The fantasy genre seems to have hit a sort of plateau, most of the great series are winding up or in a holding pattern (I am talking to you A Song of Ice and Fire) and it has been a bit of a struggle to find something fresh and exciting. Most fantasy or Sci-Fi books tend to repeat the similar themes over and over and over again. It’s almost started to mirror Hollywood, as the same story or premise is just beaten into the ground, leaving me not even wanting to crack open a book or kindle. So when Tor (my absolute favorite publisher of Fantasy novels) reached out to me to check out a couple of new books I immediately jumped at the chance. The really hard part was pick which books to start reading. All I had to make my decision was the a brief synopsis of the story and that was it. There was no recommendation ratings. Only my gut, but one book did stand out to me. Here is what I read:
The fourth book in Scholes’ critically acclaimed Psalms of Isaak series follows our heroes across a wide range of lands and obstacles. A beautiful combination of science fiction, fantasy, and dystopia, The Psalms of Isaak series is one of the best reviewed currently still ongoing. With the final book releasing next year, this is a perfect time to start the series if you are new, or catch up if you’ve wandered.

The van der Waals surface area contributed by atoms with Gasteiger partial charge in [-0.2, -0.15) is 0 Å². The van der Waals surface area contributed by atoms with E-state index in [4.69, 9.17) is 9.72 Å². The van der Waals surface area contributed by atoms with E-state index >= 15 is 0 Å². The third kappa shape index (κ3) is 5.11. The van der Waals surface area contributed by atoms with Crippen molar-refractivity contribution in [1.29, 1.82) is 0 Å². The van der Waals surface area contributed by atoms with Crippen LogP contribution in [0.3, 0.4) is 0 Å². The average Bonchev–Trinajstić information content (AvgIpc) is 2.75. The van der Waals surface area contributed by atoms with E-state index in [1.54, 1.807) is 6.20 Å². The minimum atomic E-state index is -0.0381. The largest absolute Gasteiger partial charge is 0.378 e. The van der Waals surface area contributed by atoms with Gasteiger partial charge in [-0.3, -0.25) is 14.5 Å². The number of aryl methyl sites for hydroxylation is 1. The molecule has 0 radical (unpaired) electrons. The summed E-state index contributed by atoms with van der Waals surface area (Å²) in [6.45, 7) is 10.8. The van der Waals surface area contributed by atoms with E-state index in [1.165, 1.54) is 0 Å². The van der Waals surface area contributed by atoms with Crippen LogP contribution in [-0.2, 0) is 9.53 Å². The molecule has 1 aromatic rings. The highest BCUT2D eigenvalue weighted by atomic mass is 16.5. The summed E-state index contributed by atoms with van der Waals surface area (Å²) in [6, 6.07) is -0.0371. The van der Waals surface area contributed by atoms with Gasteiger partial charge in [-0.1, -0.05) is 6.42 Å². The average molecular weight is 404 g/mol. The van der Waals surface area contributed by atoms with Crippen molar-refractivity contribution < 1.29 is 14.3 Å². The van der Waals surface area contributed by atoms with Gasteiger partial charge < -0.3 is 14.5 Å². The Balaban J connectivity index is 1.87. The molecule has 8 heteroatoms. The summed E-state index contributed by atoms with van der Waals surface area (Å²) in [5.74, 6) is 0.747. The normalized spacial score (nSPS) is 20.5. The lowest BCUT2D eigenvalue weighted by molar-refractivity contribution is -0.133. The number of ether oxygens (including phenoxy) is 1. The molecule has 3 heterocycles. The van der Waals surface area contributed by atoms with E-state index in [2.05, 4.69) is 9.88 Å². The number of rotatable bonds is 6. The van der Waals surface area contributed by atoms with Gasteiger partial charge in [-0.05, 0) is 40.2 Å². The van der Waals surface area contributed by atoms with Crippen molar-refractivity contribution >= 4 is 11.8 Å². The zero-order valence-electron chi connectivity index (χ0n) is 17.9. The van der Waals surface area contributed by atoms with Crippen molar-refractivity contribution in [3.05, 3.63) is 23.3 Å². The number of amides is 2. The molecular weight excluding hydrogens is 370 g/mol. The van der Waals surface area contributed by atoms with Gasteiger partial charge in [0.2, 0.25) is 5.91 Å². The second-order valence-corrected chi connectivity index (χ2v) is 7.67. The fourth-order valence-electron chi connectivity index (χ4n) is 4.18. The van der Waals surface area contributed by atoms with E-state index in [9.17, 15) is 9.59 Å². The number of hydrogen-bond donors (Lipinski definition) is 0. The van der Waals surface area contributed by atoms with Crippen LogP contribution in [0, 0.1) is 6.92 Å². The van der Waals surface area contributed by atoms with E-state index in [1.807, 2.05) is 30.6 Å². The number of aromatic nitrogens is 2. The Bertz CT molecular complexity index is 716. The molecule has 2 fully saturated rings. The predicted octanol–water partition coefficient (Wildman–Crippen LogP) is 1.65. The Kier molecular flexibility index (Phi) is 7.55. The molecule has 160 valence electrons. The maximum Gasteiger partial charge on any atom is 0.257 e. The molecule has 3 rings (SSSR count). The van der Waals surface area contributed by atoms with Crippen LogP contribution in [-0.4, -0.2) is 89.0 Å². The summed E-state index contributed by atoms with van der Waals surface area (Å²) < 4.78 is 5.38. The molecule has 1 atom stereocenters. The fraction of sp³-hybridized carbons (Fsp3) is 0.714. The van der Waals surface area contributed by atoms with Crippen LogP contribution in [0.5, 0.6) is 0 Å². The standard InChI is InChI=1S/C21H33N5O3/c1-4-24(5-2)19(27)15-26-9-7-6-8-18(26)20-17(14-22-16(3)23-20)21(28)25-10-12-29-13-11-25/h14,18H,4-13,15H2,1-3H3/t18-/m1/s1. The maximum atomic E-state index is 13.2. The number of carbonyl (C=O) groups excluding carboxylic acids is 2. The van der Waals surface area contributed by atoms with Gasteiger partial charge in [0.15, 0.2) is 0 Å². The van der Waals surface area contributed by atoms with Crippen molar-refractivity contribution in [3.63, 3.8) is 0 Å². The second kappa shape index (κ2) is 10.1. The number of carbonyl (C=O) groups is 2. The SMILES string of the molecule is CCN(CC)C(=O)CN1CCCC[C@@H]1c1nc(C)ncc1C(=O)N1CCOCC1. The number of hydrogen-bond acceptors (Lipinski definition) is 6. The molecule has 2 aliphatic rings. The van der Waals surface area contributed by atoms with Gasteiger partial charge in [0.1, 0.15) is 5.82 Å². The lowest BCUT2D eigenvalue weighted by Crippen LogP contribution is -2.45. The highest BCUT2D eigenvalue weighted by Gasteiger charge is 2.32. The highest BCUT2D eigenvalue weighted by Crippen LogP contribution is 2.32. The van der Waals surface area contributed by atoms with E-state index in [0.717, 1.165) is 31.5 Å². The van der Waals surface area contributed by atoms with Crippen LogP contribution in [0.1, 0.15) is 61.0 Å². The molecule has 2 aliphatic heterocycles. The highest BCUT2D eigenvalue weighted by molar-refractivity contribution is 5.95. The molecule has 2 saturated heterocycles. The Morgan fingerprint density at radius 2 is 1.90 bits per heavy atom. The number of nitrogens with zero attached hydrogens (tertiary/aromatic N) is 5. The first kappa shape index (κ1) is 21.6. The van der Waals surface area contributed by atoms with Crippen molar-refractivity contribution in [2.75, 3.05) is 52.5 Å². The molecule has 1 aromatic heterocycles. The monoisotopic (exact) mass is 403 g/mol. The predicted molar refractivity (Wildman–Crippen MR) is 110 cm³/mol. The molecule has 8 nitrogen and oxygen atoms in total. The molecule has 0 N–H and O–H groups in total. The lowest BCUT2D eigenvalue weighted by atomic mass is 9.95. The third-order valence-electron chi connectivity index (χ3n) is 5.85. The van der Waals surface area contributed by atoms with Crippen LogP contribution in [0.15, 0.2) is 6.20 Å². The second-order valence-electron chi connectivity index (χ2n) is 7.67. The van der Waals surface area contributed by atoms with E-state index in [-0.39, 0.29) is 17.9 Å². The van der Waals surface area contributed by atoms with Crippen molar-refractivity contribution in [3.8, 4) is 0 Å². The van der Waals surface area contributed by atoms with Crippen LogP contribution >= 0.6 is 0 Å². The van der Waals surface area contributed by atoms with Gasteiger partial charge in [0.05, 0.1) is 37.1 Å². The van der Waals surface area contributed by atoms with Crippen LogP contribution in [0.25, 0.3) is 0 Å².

As you can see this isn’t a quest for a magic sword or kids trying to ride a dragon. I was instantly drawn in by the focus on the complexity of the plots within plots in this post-apocalyptic world. Requiem is the forth book of the very entertaining and critically lauded series Psalms of Issak. Like in most penultimate books in a series, action and resolution take a back seat to heightening the suspense and questions that will be answered in final book. I think that I was pretty fortunate to start the Psalms of Isaak at this book as it instantly put me at the most critical junction in the series while leaving me wide open to fully explore the previous episodes of the story before the release of the final book. In my mind it was the perfect point to get hooked. As evidence, I received this book in late August and I am writing the review in October. The reason for this was that I HAD to read the story from the beginning including Requiem one more time.
Requiem continues the story of Jin Li Tam, General Rudolfo, Neb and Petronus. I would be doing you a disservice if I try and describe the plot of the fourth book. Lets just leave it that some questions are answered as more are posed with new and even more dangerous foes appear whose intentions are far from clear. It is fitting that the front cover has a maze design. It is as if the author, Ken Scholes was trying to warn me that this was not going to be story with an easy resolution at the end and boy was he right. To add to the feeling of disorientation, the story is presented in a series of short Point of View scenes featuring each one of the characters. Giving you the sense that you are experiencing the plot and surprises right along the character as well as ensuring that the reader does not know what is coming up next.